Hong Kong: Alibaba Group Holding Ltd is supercharging its fledgling travel service by partnering with Marriott International Inc, the world’s largest hotel operator with some 6,000 properties globally.
The companies will set up a joint venture to feature Marriott’s entire line-up, from the eponymous brand to the Sheraton and Ritz-Carlton, on Alibaba’s Fliggy site. The two will link their loyalty programmes and provide promotions for Chinese travellers, they said in a joint statement.
China is now the world’s largest source of outbound travellers, a still rapidly growing populace that spent more than $100 billion (Dh367.3 billion) in 2016 and is spurring changes across the global tourism industry. Their rising numbers have fuelled a deals spree and spawned alliances between foreign hotel chains and domestic partners. Marriott and its rivals are also hunting for ways to capture more guests and shore up loyalty, as they compete with alternative providers such as Airbnb Inc. and try to reduce fees paid to the likes of Priceline Group Inc and Expedia Inc.
“The most important piece though is the marriage of our respective areas of expertise,” said Arne Sorenson, Marriott’s chief executive officer, declining to discuss revenue-sharing with Alibaba. “It’s really about how do we service this already large but quickly growing group of global travellers, particularly Chinese travellers.”
Marriott shares climbed 1.1 per cent to $106.17 in New York. The Bethesda, Maryland-based company plans to release second-quarter earnings after the market closes. Alibaba shares rose 3.6 per cent to $158.84.
The venture announced Monday strengthens an existing partnership between Alibaba and Marriott. Marriott tied up with Alibaba affiliate Zhejiang Ant Small & Micro Financial Services Group in 2015, to let guests pay for hotel stays and related items with Alipay on phones.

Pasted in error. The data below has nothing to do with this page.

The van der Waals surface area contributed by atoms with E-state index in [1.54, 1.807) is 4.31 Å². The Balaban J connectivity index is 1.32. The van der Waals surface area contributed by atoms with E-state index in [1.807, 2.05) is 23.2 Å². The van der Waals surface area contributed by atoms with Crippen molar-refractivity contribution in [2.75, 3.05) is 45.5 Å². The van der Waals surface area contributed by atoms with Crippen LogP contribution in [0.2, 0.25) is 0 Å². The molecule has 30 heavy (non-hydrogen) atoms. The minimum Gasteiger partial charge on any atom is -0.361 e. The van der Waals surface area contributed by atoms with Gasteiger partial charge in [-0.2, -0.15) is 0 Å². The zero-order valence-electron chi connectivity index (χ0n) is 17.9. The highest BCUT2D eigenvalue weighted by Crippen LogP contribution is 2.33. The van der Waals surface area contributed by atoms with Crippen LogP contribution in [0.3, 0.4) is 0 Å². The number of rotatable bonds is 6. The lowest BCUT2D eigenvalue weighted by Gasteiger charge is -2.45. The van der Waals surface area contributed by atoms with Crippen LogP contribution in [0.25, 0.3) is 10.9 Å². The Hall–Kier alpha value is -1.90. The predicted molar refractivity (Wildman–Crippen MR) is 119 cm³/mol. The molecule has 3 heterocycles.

Under the new agreement, the e-commerce giant will highlight Marriott’s storefront on Fliggy and — drawing on data on more than 500 million mobile monthly active users — help devise content and programs to draw in increasingly affluent globetrotters. The global hotel chain may in turn help round out the offerings on Fliggy, which Alibaba is building into a viable competitor to longer-established Ctrip.com International Ltd and up-and-coming Meituan travel. Last week, Alibaba and Ant unveiled a wide-ranging cooperation agreement with Cathay Pacific Airways Ltd.
“It’s an extension of our partnership to a new area,” Daniel Zhang, Alibaba’s chief executive officer, said in an interview. “Both of us believe we can generate huge synergies from this strategic partnership.”
An estimated 122 million Chinese ventured outside the country in 2016 and spent about $109.8 billion, according to the China National Tourism Administration, with key destinations including Japan and the US. The number of visitors to the US alone is forecast to rise 15 per cent this year and next to an estimated 3.96 million in 2018 from about 3 million in 2016, according to the US Commerce Department.
Marriott’s hoping to widen its slice of that market. It fended off Anbang Insurance Group Co last year to win the bidding war for Starwood Hotels & Resorts Worldwide, the purchase of which made Marriott the world’s largest hotel operator and gave it more luxury and lifestyle brands, a bigger presence outside the US, and a large cohort of loyal guests, including a big share of higher-spending business travellers. Starwood had about 21 million people in its frequent-guest programme at the time of the merger, and Marriott had about 56 million, with some overlap between the two.
Its tie-up with Alibaba reflects the industry’s shift away from traditional industry middlemen. Hotels are offering incentives for guests to book directly and to earn points through co-branded credit cards. Hilton this year teamed up with Amazon.com Inc to allow members of its Honors frequent-guest programme to spend their points on Amazon’s website, starting in July.